Dear heart, see through this lens. The one of faith, hope, and love. He has already provided and is working on our behalf. See the beauty of the little things of life and begin to give out to others from this place; even if it is but a smile and a kind word. It is only in the giving that we can receive our healing.
You have to admit, some Bible passages are real head- scratchers. For instance, in several places God says, “I will not remember your sins.”
But how can God, in his infinite intellect, forget something? And what does he expect of us, since we pray, “forgive us our sins as we forgive those who sin against us?” Does God really expect us to forgive and to forget the sins of others?
For some this is not just an academic question. A few years ago I heard a young woman recount nightmarish memories of being raped by a babysitter when she was ten. Over the years she had tried to forgive and sought healing. But as a Christian, she was plagued by the idea that God would not forgive her sins unless she forgave and forgot sins committed against her. How on earth could she ever forget?
Remembering, in Hebraic Thought
Understanding the Hebrew words for “remember” and “forget” can help us untangle this theological knot. They, like many words, have a wider breadth of meaning than in English, because Hebrew is a “word-poor” language (having about 4,000 words, vs. 100,000 or more in English).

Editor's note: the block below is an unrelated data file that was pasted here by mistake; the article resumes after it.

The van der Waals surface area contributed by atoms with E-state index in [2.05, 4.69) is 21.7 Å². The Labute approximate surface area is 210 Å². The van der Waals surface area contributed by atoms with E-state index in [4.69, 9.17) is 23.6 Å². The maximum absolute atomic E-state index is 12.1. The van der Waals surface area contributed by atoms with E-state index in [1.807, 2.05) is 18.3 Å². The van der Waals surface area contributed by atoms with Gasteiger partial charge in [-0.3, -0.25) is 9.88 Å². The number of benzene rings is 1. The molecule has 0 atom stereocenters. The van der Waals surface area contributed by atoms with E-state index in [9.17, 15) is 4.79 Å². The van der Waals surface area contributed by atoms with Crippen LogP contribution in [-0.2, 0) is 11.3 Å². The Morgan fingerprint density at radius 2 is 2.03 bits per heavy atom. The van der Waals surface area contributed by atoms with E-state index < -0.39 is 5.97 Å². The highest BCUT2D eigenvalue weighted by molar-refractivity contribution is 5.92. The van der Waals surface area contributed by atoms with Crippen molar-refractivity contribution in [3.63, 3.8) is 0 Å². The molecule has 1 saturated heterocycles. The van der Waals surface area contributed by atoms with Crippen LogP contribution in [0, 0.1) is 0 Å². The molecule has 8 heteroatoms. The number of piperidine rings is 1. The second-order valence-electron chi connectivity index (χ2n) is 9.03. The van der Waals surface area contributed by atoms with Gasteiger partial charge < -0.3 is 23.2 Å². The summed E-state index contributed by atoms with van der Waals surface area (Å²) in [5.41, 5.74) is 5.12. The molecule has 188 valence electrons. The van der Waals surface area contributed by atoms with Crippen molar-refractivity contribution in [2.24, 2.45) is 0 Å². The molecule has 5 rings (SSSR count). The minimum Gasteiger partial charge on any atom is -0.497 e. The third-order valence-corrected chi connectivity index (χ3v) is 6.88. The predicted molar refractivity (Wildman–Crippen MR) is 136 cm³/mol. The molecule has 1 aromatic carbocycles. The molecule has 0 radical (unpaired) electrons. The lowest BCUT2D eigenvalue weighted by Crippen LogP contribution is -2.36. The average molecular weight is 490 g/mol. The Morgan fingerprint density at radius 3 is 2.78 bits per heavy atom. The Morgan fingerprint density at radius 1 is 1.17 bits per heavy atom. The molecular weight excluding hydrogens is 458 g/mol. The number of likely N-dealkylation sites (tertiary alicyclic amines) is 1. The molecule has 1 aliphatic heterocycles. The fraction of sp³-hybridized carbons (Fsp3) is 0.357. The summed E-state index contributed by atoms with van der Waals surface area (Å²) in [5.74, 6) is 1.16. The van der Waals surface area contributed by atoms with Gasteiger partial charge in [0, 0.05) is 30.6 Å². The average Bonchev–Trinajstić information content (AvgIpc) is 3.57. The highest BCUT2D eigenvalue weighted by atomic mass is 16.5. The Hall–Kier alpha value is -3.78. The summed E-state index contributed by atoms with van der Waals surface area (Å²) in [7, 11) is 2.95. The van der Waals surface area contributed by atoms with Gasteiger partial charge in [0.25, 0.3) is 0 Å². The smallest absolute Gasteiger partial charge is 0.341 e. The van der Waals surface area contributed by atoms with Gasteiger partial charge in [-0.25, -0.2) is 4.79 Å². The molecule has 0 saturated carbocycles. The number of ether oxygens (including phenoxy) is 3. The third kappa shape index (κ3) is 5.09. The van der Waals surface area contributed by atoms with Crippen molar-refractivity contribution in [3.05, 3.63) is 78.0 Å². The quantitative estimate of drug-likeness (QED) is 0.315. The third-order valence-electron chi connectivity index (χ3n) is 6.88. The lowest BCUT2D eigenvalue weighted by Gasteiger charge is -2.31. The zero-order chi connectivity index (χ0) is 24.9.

In English, our definition of the word “remember” focuses entirely on the idea of recalling memories and bringing ideas into our thoughts. To “forget” is to fail to bring a certain memory to mind. Both words are concerned entirely with mental activity, whether or not information is present.
But the Hebrew verb zakhar has a much wider definition than just “remember.” It includes both remembering and the actions that are taken because of remembering. It often implies that a person did a favor for someone, helped them, or was faithful to a promise or covenant. For instance:
But God remembered Noah and all the beasts and all the cattle that were with him in the ark; and God caused a wind to pass over the earth, and the water subsided. Genesis 8:1
It sounds like God woke up one morning and slapped himself on the forehead, suddenly realizing that he left Noah out there bobbing around on the waves. But the idea in this passage is that God acted upon his promise that Noah’s family and the animals would be rescued from the flood.
Later in Genesis we find another example:
Then God remembered Rachel; he listened to her and opened her womb.” (vs 30:22)
Once again, the verb “remember” focuses on the action, not the mental activity. God paid attention to Rachel’s needs, listened to her prayer, and answered it. Here, “remember” means “to intervene,” focusing on what God did, not what God was thinking about.
The Idea of Forgetting
The Hebrew words for forget, shakach and nashah are also broad in scope. Often they mean to ignore, neglect, forsake, or disregard a person or covenant. For instance,
So watch yourselves, that you do not forget the covenant of the LORD your God which he made with you, and make for yourselves a graven image in the form of anything against which the LORD your God has commanded you. Deuteronomy 4:23